1
\$\begingroup\$

I am working on a power electronic application. I am using push-pull converter topology.

enter image description here

I am using IRF630 power MOSFET to do switching. I also use primary side center tapped transformer Np/Ns = 1/13 ratio. I am using IR2113 MOSFET driver. This is my schematic. I am getting HIN and LIN from STM32F407VG.

enter image description here

These are the inputs which I am getting from STM32F407VG.

enter image description here

There is also dead time to prevent same time turn off/on for MOSFETs.

In this application my purpose was getting 230 V sine wave. This signal is what I got. By the way oscilloscope probe was in 10x. So I am assuming that signal was 316 V.

enter image description here

What could be the mistake?

\$\endgroup\$
7
  • 3
    \$\begingroup\$ What is the problem? Why would you expect sine wave on the secondary side? \$\endgroup\$
    – winny
    Jun 11, 2021 at 12:47
  • \$\begingroup\$ I thought i would be getting sine wave with oscillation between +E and -E(in the first schematic) just like dc to ac inverting. \$\endgroup\$
    – Bowman
    Jun 11, 2021 at 13:02
  • \$\begingroup\$ Did you analyze the impedance ratio and mutual coupling load effects? 15^2 \$\endgroup\$ Jun 11, 2021 at 13:04
  • \$\begingroup\$ @TonyStewartEE75 No, i did not. I am using a transformer which was used in a high frequency application. \$\endgroup\$
    – Bowman
    Jun 11, 2021 at 13:09
  • 1
    \$\begingroup\$ Your circuit will give you an approximate square wave, not a sine wave. \$\endgroup\$ Jun 11, 2021 at 13:52

3 Answers 3

2
\$\begingroup\$

IR2113 is a bootstrapped high and low side (half H-bridge) driver. Your MOSFETs are both low-side. Consider using low-side drivers instead. These are basically inexpensive high current buffers, to push enough current into the gate to switch quickly.

But it may still work.

Here's the internal schematic of the driver:

enter image description here

The top driver is normally bootstrapped, but it will probably work if it is used as a low side driver. However, to turn the top FET on, it uses the bootstrap cap (between VB and VS, C1 on your schematic) as power supply to push current into the gate. For this to work, pin VS must be connected to the FET source:

enter image description here

...otherwise the current has nowhere to go. But on your schematic, VS is not connected to the FET source, so it can't work.

If this driver can work with both channels low-side, you could replace D1 with a short, since the diode is only useful if you need a bootstrap supply for a high-side drive, which is not the case. So shorting the diode will power the driver directly. Then, connect pin VS to the source of the FET Q2, ie GND.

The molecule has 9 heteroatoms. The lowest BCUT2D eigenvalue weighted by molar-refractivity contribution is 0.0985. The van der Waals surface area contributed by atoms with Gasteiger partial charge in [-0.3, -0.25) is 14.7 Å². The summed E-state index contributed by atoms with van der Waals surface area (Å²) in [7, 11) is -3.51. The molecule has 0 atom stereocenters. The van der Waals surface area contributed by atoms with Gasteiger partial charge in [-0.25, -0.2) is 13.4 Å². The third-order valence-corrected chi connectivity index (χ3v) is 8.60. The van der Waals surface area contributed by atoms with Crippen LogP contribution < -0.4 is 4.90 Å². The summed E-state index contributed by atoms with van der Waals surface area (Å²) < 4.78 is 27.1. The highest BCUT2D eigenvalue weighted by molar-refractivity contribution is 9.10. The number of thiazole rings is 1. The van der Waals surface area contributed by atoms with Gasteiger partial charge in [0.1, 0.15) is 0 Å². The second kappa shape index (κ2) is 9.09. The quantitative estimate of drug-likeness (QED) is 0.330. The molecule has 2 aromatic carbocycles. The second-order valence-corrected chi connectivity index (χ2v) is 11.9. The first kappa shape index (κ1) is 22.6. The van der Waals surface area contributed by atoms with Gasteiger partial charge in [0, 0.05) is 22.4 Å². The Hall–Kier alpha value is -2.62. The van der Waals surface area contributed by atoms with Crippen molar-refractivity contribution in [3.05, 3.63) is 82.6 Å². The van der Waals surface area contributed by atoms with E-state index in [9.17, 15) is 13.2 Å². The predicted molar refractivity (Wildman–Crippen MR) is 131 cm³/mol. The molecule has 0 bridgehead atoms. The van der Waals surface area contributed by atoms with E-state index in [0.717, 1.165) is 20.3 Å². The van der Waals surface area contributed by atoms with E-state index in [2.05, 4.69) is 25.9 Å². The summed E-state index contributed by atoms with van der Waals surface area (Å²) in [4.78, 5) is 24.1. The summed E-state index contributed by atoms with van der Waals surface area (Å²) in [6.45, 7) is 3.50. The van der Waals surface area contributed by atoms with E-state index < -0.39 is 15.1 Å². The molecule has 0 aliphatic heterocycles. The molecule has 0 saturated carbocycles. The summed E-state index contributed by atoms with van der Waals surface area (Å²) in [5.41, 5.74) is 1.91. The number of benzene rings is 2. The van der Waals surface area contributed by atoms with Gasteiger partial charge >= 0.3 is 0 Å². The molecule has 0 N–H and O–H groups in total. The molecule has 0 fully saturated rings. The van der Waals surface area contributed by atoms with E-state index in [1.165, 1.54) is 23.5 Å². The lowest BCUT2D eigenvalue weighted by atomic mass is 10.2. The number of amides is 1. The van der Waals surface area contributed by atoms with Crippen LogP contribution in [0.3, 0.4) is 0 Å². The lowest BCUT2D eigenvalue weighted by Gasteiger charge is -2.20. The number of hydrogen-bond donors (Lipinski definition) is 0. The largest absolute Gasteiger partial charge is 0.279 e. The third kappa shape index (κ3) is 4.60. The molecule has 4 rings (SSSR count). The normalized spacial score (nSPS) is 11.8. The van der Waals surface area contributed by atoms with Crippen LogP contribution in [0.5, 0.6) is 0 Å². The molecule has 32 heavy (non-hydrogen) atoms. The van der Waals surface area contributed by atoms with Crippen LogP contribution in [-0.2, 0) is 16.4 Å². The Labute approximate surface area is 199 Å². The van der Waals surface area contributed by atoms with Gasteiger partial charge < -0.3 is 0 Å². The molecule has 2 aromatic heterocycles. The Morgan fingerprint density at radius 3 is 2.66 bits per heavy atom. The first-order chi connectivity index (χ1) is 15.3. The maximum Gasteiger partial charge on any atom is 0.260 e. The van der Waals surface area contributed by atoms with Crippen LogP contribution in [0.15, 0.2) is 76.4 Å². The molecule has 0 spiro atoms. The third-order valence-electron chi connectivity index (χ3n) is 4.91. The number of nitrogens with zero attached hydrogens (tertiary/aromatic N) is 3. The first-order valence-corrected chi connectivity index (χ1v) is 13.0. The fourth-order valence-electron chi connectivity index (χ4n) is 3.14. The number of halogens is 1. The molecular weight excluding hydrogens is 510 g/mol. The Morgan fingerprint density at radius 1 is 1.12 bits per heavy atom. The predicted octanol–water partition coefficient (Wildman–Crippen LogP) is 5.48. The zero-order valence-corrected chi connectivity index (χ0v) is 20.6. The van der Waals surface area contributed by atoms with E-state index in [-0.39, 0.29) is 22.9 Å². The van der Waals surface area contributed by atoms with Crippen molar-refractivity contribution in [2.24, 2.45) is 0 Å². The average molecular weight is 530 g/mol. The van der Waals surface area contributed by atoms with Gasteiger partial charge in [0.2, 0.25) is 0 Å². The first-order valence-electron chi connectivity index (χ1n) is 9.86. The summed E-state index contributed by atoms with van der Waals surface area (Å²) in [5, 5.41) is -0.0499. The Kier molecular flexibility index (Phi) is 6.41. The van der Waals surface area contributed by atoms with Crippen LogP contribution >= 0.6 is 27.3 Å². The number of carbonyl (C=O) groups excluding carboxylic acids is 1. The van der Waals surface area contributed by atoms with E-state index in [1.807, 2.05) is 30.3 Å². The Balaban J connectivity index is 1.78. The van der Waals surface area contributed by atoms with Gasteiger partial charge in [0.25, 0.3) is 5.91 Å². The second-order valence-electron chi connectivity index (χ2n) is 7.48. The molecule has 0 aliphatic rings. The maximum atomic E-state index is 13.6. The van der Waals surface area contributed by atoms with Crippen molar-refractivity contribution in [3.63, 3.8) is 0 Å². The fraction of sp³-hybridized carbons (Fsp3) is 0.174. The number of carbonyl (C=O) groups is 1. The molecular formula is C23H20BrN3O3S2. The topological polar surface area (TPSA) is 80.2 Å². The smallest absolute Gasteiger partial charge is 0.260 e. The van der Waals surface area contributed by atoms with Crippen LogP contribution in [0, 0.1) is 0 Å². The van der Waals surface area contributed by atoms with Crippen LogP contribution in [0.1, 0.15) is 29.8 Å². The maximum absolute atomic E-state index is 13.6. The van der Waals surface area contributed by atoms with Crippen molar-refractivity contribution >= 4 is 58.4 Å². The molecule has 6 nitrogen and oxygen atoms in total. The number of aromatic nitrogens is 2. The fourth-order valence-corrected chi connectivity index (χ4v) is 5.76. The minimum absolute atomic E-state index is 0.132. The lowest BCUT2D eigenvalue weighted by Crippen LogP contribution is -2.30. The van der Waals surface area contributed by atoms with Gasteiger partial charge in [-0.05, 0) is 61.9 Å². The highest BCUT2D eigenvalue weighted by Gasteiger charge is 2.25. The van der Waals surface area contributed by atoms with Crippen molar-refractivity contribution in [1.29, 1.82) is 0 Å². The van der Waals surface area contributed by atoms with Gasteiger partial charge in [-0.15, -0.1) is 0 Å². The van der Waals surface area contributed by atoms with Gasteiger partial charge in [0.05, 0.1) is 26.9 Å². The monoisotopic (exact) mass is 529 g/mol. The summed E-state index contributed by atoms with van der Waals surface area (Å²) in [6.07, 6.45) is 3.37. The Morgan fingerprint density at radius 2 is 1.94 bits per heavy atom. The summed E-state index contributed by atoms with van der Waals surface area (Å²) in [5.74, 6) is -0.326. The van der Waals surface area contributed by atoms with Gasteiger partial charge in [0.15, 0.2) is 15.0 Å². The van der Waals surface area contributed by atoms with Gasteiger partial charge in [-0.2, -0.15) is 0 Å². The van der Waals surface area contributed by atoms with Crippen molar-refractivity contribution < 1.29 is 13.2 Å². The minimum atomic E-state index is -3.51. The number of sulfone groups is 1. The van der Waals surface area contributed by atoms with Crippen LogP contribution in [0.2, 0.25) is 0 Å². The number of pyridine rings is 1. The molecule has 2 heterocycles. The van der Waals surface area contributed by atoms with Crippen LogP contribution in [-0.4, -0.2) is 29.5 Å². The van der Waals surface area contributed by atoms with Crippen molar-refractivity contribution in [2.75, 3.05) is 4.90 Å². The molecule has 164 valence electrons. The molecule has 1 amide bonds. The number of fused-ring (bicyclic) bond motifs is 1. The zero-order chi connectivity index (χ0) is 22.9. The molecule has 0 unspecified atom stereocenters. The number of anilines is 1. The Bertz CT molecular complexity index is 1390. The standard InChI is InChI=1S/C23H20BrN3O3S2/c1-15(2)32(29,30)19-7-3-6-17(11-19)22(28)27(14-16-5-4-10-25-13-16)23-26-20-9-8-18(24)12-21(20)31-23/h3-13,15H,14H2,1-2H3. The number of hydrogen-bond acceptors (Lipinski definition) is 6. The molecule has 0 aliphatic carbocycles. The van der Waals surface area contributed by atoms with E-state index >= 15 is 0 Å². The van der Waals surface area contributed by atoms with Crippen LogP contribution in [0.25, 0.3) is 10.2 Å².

If this doesn't work, then you need a pair of low-side drivers.

\$\endgroup\$
2
  • \$\begingroup\$ LO and HO are connected to both MOSFETs gate pin. I checked their voltage value. Both are 17.20 V . Is not it enough ? \$\endgroup\$
    – Bowman
    Jun 11, 2021 at 13:25
  • \$\begingroup\$ Oh, sorry, I mixed up the 5V VCC and the 15V drive voltage. But looking at the schematic again, I spotted the problem. Will edit. \$\endgroup\$
    – bobflux
    Jun 11, 2021 at 14:13
0
\$\begingroup\$

IR2113 is used for a push-pull topology as an half bridge.

If you use digital level MOSFET, you can drive directly your switches. IRLZ44N (55v-47A) may be suitable or better STP40NF10L (100v-40A).

The output will be a DC voltage in your initial schematic.

Be careful with the connection to the earth.

\$\endgroup\$
2
  • \$\begingroup\$ Should i change MOSFET ? To be honest i don't have experience about digital level MOSFETs. Can you give me advice to use which one ? \$\endgroup\$
    – Bowman
    Jun 11, 2021 at 13:04
  • \$\begingroup\$ Search "logic level MOSFET, with a standing VDS of minimum the double of your 15V supply (50 V or 100V, price the lower) , current ad-hoc as you will. IRLZ44N may be suitable. \$\endgroup\$
    – user288518
    Jun 11, 2021 at 13:10
0
\$\begingroup\$

can you please explain me why my circuit won't give sine wave ?

Your circuit is typical of circuits where MOSFETs are used as switches. In such circuits, the mosfet is either ON or OFF. When the upper mosfet is ON, current flows through the center tap of the transformer, through the upper turns, through the mosfet, then to ground. When the lower mosfet is ON, current flows through the center tap of the transformer, through the lower turns, through the mosfet, then to ground. The voltage across the respective transformer turns will be the better part of the supply voltage. The emf induced in the secondary is proportional to the back emf induced in the primary, which is close to the voltage applied to the primary. So, the output voltage at the secondary will be approximately a square wave.

A common way to get a sine wave power output is to use pulse-width modulation, where the pulses are at a much higher frequency than the desired sine wave, and the pulse widths vary according to the desired sine wave frequency. Then the high frequency component is filtered out leaving the sine wave.

\$\endgroup\$
2
  • \$\begingroup\$ Thank you for making it clear for me. I am looking for a topology to get sine wave from secondary of transformer. I am currently searching microcontroller based dc to ac converters. What would you suggest me to do to get sine wave from transformer's secondary side? \$\endgroup\$
    – Bowman
    Jun 15, 2021 at 14:44
  • \$\begingroup\$ Added explanation of pulse width modulation technique of making power sine waves. \$\endgroup\$ Jun 15, 2021 at 15:22

Your Answer

By clicking “Post Your Answer”, you agree to our terms of service, privacy policy and cookie policy

Not the answer you're looking for? Browse other questions tagged or ask your own question.